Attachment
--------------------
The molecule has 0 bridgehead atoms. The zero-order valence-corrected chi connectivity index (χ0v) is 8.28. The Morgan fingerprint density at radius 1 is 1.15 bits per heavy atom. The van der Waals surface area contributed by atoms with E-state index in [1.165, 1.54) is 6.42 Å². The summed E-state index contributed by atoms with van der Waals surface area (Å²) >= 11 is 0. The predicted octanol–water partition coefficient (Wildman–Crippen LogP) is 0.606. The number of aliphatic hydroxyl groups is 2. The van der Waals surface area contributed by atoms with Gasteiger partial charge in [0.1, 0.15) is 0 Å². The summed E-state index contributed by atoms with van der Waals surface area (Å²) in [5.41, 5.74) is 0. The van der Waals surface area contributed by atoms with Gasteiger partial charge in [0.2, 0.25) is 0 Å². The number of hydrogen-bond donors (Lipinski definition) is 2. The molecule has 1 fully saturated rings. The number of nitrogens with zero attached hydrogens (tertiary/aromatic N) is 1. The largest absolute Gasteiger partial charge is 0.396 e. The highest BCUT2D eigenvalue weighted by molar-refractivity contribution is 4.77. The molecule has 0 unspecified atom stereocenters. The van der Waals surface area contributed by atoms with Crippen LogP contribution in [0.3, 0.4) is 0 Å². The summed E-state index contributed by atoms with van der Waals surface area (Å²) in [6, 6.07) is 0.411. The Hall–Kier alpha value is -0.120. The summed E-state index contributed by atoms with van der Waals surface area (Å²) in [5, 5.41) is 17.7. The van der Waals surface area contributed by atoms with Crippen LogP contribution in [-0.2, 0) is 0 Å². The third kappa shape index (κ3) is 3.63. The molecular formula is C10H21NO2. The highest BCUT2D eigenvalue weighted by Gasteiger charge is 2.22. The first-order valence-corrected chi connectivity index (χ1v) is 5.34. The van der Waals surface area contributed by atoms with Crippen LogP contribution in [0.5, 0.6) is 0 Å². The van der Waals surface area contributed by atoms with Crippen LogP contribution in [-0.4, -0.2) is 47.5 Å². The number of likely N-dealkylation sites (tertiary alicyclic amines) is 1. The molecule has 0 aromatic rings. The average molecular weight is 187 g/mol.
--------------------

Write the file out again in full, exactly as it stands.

The molecule has 0 bridgehead atoms. The zero-order valence-corrected chi connectivity index (χ0v) is 8.28. The Morgan fingerprint density at radius 1 is 1.15 bits per heavy atom. The van der Waals surface area contributed by atoms with E-state index in [1.165, 1.54) is 6.42 Å². The summed E-state index contributed by atoms with van der Waals surface area (Å²) >= 11 is 0. The predicted octanol–water partition coefficient (Wildman–Crippen LogP) is 0.606. The number of aliphatic hydroxyl groups is 2. The van der Waals surface area contributed by atoms with Gasteiger partial charge in [0.1, 0.15) is 0 Å². The summed E-state index contributed by atoms with van der Waals surface area (Å²) in [5.41, 5.74) is 0. The van der Waals surface area contributed by atoms with Gasteiger partial charge in [0.2, 0.25) is 0 Å². The number of hydrogen-bond donors (Lipinski definition) is 2. The molecule has 1 fully saturated rings. The number of nitrogens with zero attached hydrogens (tertiary/aromatic N) is 1. The largest absolute Gasteiger partial charge is 0.396 e. The highest BCUT2D eigenvalue weighted by molar-refractivity contribution is 4.77. The molecule has 0 unspecified atom stereocenters. The van der Waals surface area contributed by atoms with Crippen LogP contribution in [0.3, 0.4) is 0 Å². The summed E-state index contributed by atoms with van der Waals surface area (Å²) in [6, 6.07) is 0.411. The Hall–Kier alpha value is -0.120. The summed E-state index contributed by atoms with van der Waals surface area (Å²) in [5, 5.41) is 17.7. The van der Waals surface area contributed by atoms with Crippen LogP contribution in [-0.2, 0) is 0 Å². The third kappa shape index (κ3) is 3.63. The molecular formula is C10H21NO2. The highest BCUT2D eigenvalue weighted by Gasteiger charge is 2.22. The first-order valence-corrected chi connectivity index (χ1v) is 5.34. The van der Waals surface area contributed by atoms with Crippen LogP contribution in [0.5, 0.6) is 0 Å². The van der Waals surface area contributed by atoms with Crippen LogP contribution in [-0.4, -0.2) is 47.5 Å². The number of likely N-dealkylation sites (tertiary alicyclic amines) is 1. The molecule has 0 aromatic rings. The average molecular weight is 187 g/mol.